Del Monaco made his first recordings in Milan in 1948 for HMV. Later, he was partnered by Renata Tebaldi in a long series of Verdi and Puccini operas recorded for Decca. On the same label was his 1969 recording of Giordano's Fedora, opposite Magda Olivero and Tito Gobbi.

 

His ringing voice and virile appearance earned him the nickname of the "Brass Bull of Milan".[3] Despite his idiomatic phrasing, he was still widely criticized for being unsubtle and unyielding in his vocal interpretations.

 

 I was 15. All I recall is "white teeth" coming toward me at the Met..My first opera ever and my first singer on a stage.(Aida).Saw him 40 times..Gave 1000% every night!!!

100 years ago,his first baby word must have been "Esultate!!!"

 

Category:general -- posted at: 5:15 AM

       Finally getting help to do podcasts again. I have done videos as you know, but should be able to do audios soon. Windows 8.1 is different, but I am getting there.

    Thanks for your patience!!!

                                  Charlie

Category:general -- posted at: 5:00 PM

 

In The New York Times obituary, Peter G. Davis, who reviewed a 1978 Carnegie Hall recital by Bergonzi in The Times is quoted as noting:

More than the sound of the voice, it is Mr. Bergonzi’s way of using it that is so special. He is a natural singer in that everything he does seems right and inevitable — the artful phrasing, the coloristic variety, the perfectly positioned accents, the theatrical sense of well-proportioned climaxes, the honest emotional fervor. Best of all, Mr. Bergonzi obviously uses these effects artistically because he feels them rather than intellectualizes them — a rare instinctual gift, possibly the most precious one any musician can possess.[3]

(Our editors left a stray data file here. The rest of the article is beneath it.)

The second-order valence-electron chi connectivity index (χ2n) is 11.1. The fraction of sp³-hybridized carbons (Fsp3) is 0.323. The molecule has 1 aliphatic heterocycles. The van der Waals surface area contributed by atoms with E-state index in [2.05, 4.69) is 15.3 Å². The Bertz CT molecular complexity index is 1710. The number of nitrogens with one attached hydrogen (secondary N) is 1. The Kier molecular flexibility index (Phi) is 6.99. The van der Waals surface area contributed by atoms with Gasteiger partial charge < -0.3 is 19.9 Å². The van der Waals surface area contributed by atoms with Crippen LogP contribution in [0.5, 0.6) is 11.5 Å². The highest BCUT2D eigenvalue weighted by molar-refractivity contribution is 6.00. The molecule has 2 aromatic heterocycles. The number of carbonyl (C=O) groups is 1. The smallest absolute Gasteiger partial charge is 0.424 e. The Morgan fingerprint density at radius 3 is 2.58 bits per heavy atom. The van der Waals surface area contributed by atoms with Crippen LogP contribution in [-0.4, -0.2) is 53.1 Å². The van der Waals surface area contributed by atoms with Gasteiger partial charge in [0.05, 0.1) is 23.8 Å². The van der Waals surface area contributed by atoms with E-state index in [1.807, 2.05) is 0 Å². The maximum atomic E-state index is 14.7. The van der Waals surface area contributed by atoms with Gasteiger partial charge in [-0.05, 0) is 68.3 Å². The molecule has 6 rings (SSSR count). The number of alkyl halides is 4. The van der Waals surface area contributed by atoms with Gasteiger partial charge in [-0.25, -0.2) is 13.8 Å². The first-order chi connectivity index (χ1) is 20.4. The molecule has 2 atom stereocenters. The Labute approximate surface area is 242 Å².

Alan Blyth, in his Gramophone survey of Bergonzi's greatest recordings,[11] sums up the qualities of Bergonzi's voice:

His singing there [referring to an online example], even more his earlier Verdi discs, evinces an innate feeling for shaping a line on a long breath, an exemplary clarity of diction, words placed immaculately on the tone, an authoritative use of portamento and acuti. Add to those virtues the manner by which he gives to each phrase a sense of inevitability and you say to yourself, in a mood of sheer pleasure, this is exactly how the music ought to sound. In the theatre only Otello was beyond his capabilities, though his solos are movingly sung on the Philips set.
I think I took the great man for granted. LORD!!!!!! He was one of the greatest singers in opera history!!!!!!
Category:general -- posted at: 5:48 PM

Rest in Peace!!! One of our greatest singers. I hope we never forget him!!!!!!!!

Category:general -- posted at: 9:26 PM

She was 7 yrs.older than we thought...Great lady, who could sing POP as well as opera. Really wonderful, and at 69 came out of retirement to do Tosca (on Youtube.).

  Bless her memory!

 

Audio podcasts delayed...Patience!!!!!!

Category:general -- posted at: 5:18 PM

   I just wrote Grace to tell her how Obama inspired this!!!!

 

Computer BACK!!!!!

Category:general -- posted at: 12:41 PM